Posts Tagged 'Levi’s'

Abercrombie’s two-tier pricing strategy

A&F apparently prices its goods one way for the domestic market, another way in its overseas stores. From a recent RetailWire post:

I think the overseas pricing strategy is appropriate as long as A&F can get away with it. After all, several other American brands (Levis, for example) have a completely different cachet in foreign markets than in the U.S., and can price their goods accordingly. Obviously A&F’s offshore sales did not suffer to the same degree post-recession as they did in the U.S. — but I am also assuming these stores represent a relatively small percentage of their sales, although the WSJ article didn’t make it clear.
On the other hand, A&F’s initial refusal to budge on its price position in the U.S. (while almost all of their competitors recognized the “new normal” after 2008) is practically a case study in how to sacrifice responsibility to one’s shareholders at the altar of brand equity.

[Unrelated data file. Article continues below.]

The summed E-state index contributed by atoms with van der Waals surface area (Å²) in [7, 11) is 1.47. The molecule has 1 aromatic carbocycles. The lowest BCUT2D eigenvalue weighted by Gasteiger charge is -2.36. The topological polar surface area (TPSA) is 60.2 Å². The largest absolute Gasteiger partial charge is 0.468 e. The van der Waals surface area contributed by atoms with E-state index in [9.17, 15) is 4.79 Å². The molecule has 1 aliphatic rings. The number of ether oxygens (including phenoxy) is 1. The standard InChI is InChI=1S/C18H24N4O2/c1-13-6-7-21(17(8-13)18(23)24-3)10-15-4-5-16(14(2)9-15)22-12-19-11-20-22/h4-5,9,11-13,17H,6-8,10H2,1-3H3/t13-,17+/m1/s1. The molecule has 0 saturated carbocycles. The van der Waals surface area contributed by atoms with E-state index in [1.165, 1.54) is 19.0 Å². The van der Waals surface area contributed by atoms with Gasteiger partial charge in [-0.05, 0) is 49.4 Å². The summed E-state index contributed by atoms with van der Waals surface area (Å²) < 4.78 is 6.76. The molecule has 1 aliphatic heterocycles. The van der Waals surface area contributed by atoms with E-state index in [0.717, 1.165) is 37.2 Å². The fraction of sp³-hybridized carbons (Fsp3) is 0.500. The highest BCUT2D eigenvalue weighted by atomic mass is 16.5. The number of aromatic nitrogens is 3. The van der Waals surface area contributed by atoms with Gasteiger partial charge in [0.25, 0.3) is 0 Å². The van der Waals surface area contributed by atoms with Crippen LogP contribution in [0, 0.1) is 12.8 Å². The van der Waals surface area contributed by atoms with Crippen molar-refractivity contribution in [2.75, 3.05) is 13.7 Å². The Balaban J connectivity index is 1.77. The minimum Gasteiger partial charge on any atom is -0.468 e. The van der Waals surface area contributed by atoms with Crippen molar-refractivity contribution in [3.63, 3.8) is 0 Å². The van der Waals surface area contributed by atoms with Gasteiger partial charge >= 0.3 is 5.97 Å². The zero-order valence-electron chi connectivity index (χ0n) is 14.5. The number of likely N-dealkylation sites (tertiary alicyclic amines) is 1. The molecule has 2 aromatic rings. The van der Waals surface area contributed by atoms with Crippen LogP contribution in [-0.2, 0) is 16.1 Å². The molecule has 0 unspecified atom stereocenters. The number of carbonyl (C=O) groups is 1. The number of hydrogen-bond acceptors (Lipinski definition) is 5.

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Donald Fisher’s legacy at The Gap

While it’s apparent that Mickey Drexler took The Gap to a new level, Donald Fisher deserves an enormous amount of credit for having the vision in the first place. He saw an opportunity to develop a business model tailored to fit the rapid expansion of regional malls during the ’70s and ’80s. He created one of the first specialty retailers filling a niche (or “gap”) that was being neglected by traditional department stores; in a very real way, The Gap was one of the earliest “power retailers” although not in a big-box format. And, finally, he understood the strength of branding: Even though The Gap began as a Levi’s “headquarters,” eventually the brand image of the store became bigger than the sum of its parts.


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